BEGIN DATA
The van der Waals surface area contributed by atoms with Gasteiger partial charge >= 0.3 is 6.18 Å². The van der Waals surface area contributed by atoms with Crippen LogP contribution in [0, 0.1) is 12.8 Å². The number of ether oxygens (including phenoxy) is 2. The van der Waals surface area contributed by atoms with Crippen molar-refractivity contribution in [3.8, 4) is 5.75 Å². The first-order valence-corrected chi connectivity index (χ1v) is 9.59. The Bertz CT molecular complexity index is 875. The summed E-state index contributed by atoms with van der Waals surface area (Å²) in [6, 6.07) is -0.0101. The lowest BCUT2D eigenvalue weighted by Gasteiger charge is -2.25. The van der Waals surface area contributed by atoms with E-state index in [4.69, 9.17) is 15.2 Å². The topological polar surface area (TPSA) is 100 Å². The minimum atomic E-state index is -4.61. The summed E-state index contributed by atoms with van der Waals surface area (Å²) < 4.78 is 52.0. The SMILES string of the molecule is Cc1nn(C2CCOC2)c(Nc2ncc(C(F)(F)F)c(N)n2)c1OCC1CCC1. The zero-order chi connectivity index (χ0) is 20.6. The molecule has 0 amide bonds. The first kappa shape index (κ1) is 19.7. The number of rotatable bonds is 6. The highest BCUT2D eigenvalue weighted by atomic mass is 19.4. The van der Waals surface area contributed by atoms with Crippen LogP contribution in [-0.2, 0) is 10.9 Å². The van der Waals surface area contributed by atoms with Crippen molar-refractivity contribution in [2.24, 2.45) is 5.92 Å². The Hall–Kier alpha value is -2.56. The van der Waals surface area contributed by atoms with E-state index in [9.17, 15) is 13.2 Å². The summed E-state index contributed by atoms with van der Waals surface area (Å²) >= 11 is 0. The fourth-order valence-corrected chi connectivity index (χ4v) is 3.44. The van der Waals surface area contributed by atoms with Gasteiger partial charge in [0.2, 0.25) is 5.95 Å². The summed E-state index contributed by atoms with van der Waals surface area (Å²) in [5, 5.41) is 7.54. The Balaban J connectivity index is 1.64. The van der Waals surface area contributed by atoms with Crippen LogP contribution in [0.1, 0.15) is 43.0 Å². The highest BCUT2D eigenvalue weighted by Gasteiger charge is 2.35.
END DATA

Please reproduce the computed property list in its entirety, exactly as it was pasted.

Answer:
The van der Waals surface area contributed by atoms with Gasteiger partial charge >= 0.3 is 6.18 Å². The van der Waals surface area contributed by atoms with Crippen LogP contribution in [0, 0.1) is 12.8 Å². The number of ether oxygens (including phenoxy) is 2. The van der Waals surface area contributed by atoms with Crippen molar-refractivity contribution in [3.8, 4) is 5.75 Å². The first-order valence-corrected chi connectivity index (χ1v) is 9.59. The Bertz CT molecular complexity index is 875. The summed E-state index contributed by atoms with van der Waals surface area (Å²) in [6, 6.07) is -0.0101. The lowest BCUT2D eigenvalue weighted by Gasteiger charge is -2.25. The van der Waals surface area contributed by atoms with E-state index in [4.69, 9.17) is 15.2 Å². The topological polar surface area (TPSA) is 100 Å². The minimum atomic E-state index is -4.61. The summed E-state index contributed by atoms with van der Waals surface area (Å²) < 4.78 is 52.0. The SMILES string of the molecule is Cc1nn(C2CCOC2)c(Nc2ncc(C(F)(F)F)c(N)n2)c1OCC1CCC1. The zero-order chi connectivity index (χ0) is 20.6. The molecule has 0 amide bonds. The first kappa shape index (κ1) is 19.7. The number of rotatable bonds is 6. The highest BCUT2D eigenvalue weighted by atomic mass is 19.4. The van der Waals surface area contributed by atoms with Crippen LogP contribution in [-0.2, 0) is 10.9 Å². The van der Waals surface area contributed by atoms with Crippen molar-refractivity contribution in [2.24, 2.45) is 5.92 Å². The Hall–Kier alpha value is -2.56. The van der Waals surface area contributed by atoms with E-state index in [9.17, 15) is 13.2 Å². The summed E-state index contributed by atoms with van der Waals surface area (Å²) >= 11 is 0. The fourth-order valence-corrected chi connectivity index (χ4v) is 3.44. The van der Waals surface area contributed by atoms with Gasteiger partial charge in [0.2, 0.25) is 5.95 Å². The summed E-state index contributed by atoms with van der Waals surface area (Å²) in [5, 5.41) is 7.54. The Balaban J connectivity index is 1.64. The van der Waals surface area contributed by atoms with Crippen LogP contribution in [0.1, 0.15) is 43.0 Å². The highest BCUT2D eigenvalue weighted by Gasteiger charge is 2.35.